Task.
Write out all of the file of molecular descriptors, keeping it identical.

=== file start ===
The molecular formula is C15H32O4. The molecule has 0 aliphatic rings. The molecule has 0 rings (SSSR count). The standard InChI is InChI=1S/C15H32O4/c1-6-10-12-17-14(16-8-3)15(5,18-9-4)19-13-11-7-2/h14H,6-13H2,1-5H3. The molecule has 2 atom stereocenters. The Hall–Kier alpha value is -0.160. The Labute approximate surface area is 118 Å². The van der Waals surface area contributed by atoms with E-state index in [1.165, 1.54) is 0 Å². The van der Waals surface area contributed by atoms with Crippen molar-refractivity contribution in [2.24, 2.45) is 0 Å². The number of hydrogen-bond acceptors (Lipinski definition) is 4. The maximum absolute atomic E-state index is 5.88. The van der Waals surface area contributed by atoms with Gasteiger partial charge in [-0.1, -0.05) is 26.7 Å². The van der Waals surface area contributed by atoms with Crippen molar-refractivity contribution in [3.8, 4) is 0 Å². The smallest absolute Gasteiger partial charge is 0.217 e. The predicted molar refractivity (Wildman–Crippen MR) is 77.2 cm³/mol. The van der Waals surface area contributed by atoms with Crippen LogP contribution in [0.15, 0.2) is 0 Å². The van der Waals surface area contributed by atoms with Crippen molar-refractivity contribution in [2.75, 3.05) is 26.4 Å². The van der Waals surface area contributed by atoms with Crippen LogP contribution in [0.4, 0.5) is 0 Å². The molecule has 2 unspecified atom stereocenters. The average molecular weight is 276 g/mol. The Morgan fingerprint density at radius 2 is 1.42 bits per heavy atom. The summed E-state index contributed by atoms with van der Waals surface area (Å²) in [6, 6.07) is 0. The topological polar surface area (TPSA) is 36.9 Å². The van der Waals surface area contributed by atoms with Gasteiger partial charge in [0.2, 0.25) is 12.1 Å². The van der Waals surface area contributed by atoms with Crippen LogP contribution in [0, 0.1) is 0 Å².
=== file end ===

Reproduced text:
The molecular formula is C15H32O4. The molecule has 0 aliphatic rings. The molecule has 0 rings (SSSR count). The standard InChI is InChI=1S/C15H32O4/c1-6-10-12-17-14(16-8-3)15(5,18-9-4)19-13-11-7-2/h14H,6-13H2,1-5H3. The molecule has 2 atom stereocenters. The Hall–Kier alpha value is -0.160. The Labute approximate surface area is 118 Å². The van der Waals surface area contributed by atoms with E-state index in [1.165, 1.54) is 0 Å². The van der Waals surface area contributed by atoms with Crippen molar-refractivity contribution in [2.24, 2.45) is 0 Å². The number of hydrogen-bond acceptors (Lipinski definition) is 4. The maximum absolute atomic E-state index is 5.88. The van der Waals surface area contributed by atoms with Gasteiger partial charge in [-0.1, -0.05) is 26.7 Å². The van der Waals surface area contributed by atoms with Crippen molar-refractivity contribution in [3.8, 4) is 0 Å². The smallest absolute Gasteiger partial charge is 0.217 e. The predicted molar refractivity (Wildman–Crippen MR) is 77.2 cm³/mol. The van der Waals surface area contributed by atoms with Crippen LogP contribution in [0.15, 0.2) is 0 Å². The van der Waals surface area contributed by atoms with Crippen molar-refractivity contribution in [2.75, 3.05) is 26.4 Å². The van der Waals surface area contributed by atoms with Crippen LogP contribution in [0.4, 0.5) is 0 Å². The molecule has 2 unspecified atom stereocenters. The average molecular weight is 276 g/mol. The Morgan fingerprint density at radius 2 is 1.42 bits per heavy atom. The summed E-state index contributed by atoms with van der Waals surface area (Å²) in [6, 6.07) is 0. The topological polar surface area (TPSA) is 36.9 Å². The van der Waals surface area contributed by atoms with Gasteiger partial charge in [0.2, 0.25) is 12.1 Å². The van der Waals surface area contributed by atoms with Crippen LogP contribution in [0, 0.1) is 0 Å².